Keeping the humidifier clean
Humidifiers generally come with guidelines by the manufacturer how to keep them clean. Unplugging the humidifier before changing water or cleaning it is mandatory!
Enclosed are tips how to keep portable humidifiers free of harmful mold, fungi and bacteria.
·   
      Using only distilled or demineralized water. Tap water contains minerals that can generate deposits inside the humidifier that enhance bacterial growth. When these minerals are released into the air, they can be inhaled into the trachea and lungs and frequently appear as white dust on the furniture. Distilled or demineralized water contain a much lower amount of mineral as compared with tap water. Many manufacturers recommend the use of demineralization cartridges or filters.
·    
      Changing humidifier water frequently. Film or deposits develop inside humidifiers if their water is not changed on a regular basis. Empting the tanks, drying the inside surfaces and refilling the humidifier with clean water on a daily basis is recommended, especially when using cool mist or ultrasonic humidifiers.
·     
      Cleaning humidifiers every 3 days. Mineral deposits or film in the tank or other parts of the humidifier should be removed preferably by using a 3 % hydrogen peroxide solution. Chlorine bleach or other disinfectants are recommended by some manufacturers. The tank should be rinsed after cleaning to remove harmful chemicals that can become airborne and inhaled.
·     
      Changing humidifier filters on a regular basis. Filters in humidifiers, and in the central air conditioning and heating system, should be changed according to the manufacturer recommends - or whenever they become dirty.
·     
      Keeping the area around humidifiers dry. The humidifier should be turned down whenever the area or objects around them become damp or wet.
·    
      Proper preparation of humidifiers for storage. The humidifier should be drained and cleaned prior to storage and whenever they are taken out of storage for use. All used cartridges, cassettes or filters should be discarded.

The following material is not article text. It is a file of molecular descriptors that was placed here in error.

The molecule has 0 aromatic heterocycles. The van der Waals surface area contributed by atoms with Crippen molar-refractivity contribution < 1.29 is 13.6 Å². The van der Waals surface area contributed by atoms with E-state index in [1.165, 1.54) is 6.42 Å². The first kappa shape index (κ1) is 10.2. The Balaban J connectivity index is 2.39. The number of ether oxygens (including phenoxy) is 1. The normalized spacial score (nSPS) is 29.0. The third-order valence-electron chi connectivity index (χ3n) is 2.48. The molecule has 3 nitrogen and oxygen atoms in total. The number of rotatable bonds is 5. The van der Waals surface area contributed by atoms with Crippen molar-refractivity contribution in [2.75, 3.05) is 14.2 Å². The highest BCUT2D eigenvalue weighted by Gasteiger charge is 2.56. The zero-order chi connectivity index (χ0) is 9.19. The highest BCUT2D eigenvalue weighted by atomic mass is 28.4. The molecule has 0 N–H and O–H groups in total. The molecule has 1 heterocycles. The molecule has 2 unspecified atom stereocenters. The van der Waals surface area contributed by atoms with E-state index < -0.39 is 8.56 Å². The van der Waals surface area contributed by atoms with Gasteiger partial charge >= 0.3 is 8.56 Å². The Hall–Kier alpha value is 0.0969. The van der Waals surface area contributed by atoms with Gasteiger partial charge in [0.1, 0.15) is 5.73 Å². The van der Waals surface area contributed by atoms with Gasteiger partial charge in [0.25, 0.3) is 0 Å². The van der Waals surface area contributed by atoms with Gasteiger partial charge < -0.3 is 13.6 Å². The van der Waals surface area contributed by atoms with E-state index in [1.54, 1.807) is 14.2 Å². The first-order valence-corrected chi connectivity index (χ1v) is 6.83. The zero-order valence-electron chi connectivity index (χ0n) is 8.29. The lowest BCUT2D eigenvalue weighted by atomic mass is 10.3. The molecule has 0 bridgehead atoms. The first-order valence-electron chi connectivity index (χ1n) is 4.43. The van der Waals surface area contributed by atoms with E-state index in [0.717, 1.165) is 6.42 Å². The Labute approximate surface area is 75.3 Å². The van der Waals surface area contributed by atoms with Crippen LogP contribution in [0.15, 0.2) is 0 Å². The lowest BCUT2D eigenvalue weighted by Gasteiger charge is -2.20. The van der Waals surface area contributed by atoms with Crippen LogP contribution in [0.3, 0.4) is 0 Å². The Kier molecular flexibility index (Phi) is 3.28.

·     
      Following instructions for central humidifiers. Humidifier built into the central heating and cooling system should be maintained according to their manufacturer’s instruction manual.
·     
      Replacing old humidifiers. With the passage of time, humidifiers can build up deposits that are difficult or impossible to remove and promote the growth of bacteria and fungi. It is best to replace them.


                                                                           
                                                                     Humidifier






Nebulizing bottle





Features of Warm and Cool Mist Humidifiers

Humidifiers help maintain a healthy humidity level in low moisture locations. Humidifiers can add moisture using either warm or cool mist technologies. Both types have their strengths and weaknessesBoth types help avoid the unwanted side effects of dry air in laryngectomees.

Cool Mist Humidifiers

Cool mist humidifiers disperse a comfortable stream of room-temperature mist throughout the environment. They are available in evaporative or ultrasonic technologies. Cool mist evaporative humidifiers use an internal wick filter to absorb water while a fan blows the air through the filter. This process causes the water to evaporate throughout the room as an ultra-fine, invisible mist. Cool mist ultrasonic humidifiers use ultrasonic vibration technology to create a micro-fine cool mist that is quietly released throughout the environment.

Because the water is not heated before it is dispersed, these humidifiers generally use less electricity.

One drawback to cool mist evaporative humidifiers, however, is noise. Since these devices use fans to blanket the room with moisture, they can be  noisier than other humidifier types. Additionally, the cool mist can cause the air to feel slightly chillier than usual.


Warm Mist Humidifiers

Warm mist humidifiers use an internal heating element that boils water before releasing it into the environment as a soothing invisible mist. They are often considered healthier since the boiling process kills waterborne bacteria and mold, which prevents them from entering the inhaled air. The absence of an internal fan makes them very quiet to operate. Warm mist humidifiers are also available in ultrasonic models.